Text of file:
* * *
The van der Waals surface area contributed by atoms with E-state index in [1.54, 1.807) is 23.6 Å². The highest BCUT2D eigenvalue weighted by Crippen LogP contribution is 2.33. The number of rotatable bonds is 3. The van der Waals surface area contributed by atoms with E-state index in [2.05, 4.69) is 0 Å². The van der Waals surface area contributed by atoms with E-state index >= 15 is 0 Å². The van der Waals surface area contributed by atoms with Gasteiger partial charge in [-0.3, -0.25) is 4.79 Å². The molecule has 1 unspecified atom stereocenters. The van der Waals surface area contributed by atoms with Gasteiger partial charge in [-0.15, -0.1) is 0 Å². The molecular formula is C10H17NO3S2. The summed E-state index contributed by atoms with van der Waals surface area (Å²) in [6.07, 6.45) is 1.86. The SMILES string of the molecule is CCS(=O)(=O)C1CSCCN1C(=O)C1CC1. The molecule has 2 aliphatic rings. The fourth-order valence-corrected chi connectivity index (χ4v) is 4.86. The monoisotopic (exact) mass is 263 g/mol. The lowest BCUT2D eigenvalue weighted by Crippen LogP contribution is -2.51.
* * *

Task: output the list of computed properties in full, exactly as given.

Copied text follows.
The van der Waals surface area contributed by atoms with E-state index in [1.54, 1.807) is 23.6 Å². The highest BCUT2D eigenvalue weighted by Crippen LogP contribution is 2.33. The number of rotatable bonds is 3. The van der Waals surface area contributed by atoms with E-state index in [2.05, 4.69) is 0 Å². The van der Waals surface area contributed by atoms with E-state index >= 15 is 0 Å². The van der Waals surface area contributed by atoms with Gasteiger partial charge in [-0.3, -0.25) is 4.79 Å². The molecule has 1 unspecified atom stereocenters. The van der Waals surface area contributed by atoms with Gasteiger partial charge in [-0.15, -0.1) is 0 Å². The molecular formula is C10H17NO3S2. The summed E-state index contributed by atoms with van der Waals surface area (Å²) in [6.07, 6.45) is 1.86. The SMILES string of the molecule is CCS(=O)(=O)C1CSCCN1C(=O)C1CC1. The molecule has 2 aliphatic rings. The fourth-order valence-corrected chi connectivity index (χ4v) is 4.86. The monoisotopic (exact) mass is 263 g/mol. The lowest BCUT2D eigenvalue weighted by Crippen LogP contribution is -2.51.